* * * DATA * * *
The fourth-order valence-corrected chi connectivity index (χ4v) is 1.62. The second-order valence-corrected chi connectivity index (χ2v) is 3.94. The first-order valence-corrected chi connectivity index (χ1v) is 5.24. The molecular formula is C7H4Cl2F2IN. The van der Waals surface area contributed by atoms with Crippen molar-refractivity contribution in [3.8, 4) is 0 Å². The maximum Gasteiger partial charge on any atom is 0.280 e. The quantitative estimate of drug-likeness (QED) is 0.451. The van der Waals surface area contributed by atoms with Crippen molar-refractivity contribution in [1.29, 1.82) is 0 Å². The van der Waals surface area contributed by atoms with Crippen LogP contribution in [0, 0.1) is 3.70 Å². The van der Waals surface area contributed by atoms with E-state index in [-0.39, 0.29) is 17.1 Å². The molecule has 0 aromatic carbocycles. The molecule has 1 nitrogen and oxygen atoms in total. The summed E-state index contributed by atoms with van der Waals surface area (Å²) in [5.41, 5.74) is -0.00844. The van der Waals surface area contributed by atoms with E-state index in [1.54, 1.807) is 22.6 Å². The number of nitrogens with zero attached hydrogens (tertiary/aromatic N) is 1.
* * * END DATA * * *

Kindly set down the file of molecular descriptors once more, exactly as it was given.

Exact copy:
The fourth-order valence-corrected chi connectivity index (χ4v) is 1.62. The second-order valence-corrected chi connectivity index (χ2v) is 3.94. The first-order valence-corrected chi connectivity index (χ1v) is 5.24. The molecular formula is C7H4Cl2F2IN. The van der Waals surface area contributed by atoms with Crippen molar-refractivity contribution in [3.8, 4) is 0 Å². The maximum Gasteiger partial charge on any atom is 0.280 e. The quantitative estimate of drug-likeness (QED) is 0.451. The van der Waals surface area contributed by atoms with Crippen molar-refractivity contribution in [1.29, 1.82) is 0 Å². The van der Waals surface area contributed by atoms with Crippen LogP contribution in [0, 0.1) is 3.70 Å². The van der Waals surface area contributed by atoms with E-state index in [-0.39, 0.29) is 17.1 Å². The molecule has 0 aromatic carbocycles. The molecule has 1 nitrogen and oxygen atoms in total. The summed E-state index contributed by atoms with van der Waals surface area (Å²) in [5.41, 5.74) is -0.00844. The van der Waals surface area contributed by atoms with E-state index in [1.54, 1.807) is 22.6 Å². The number of nitrogens with zero attached hydrogens (tertiary/aromatic N) is 1.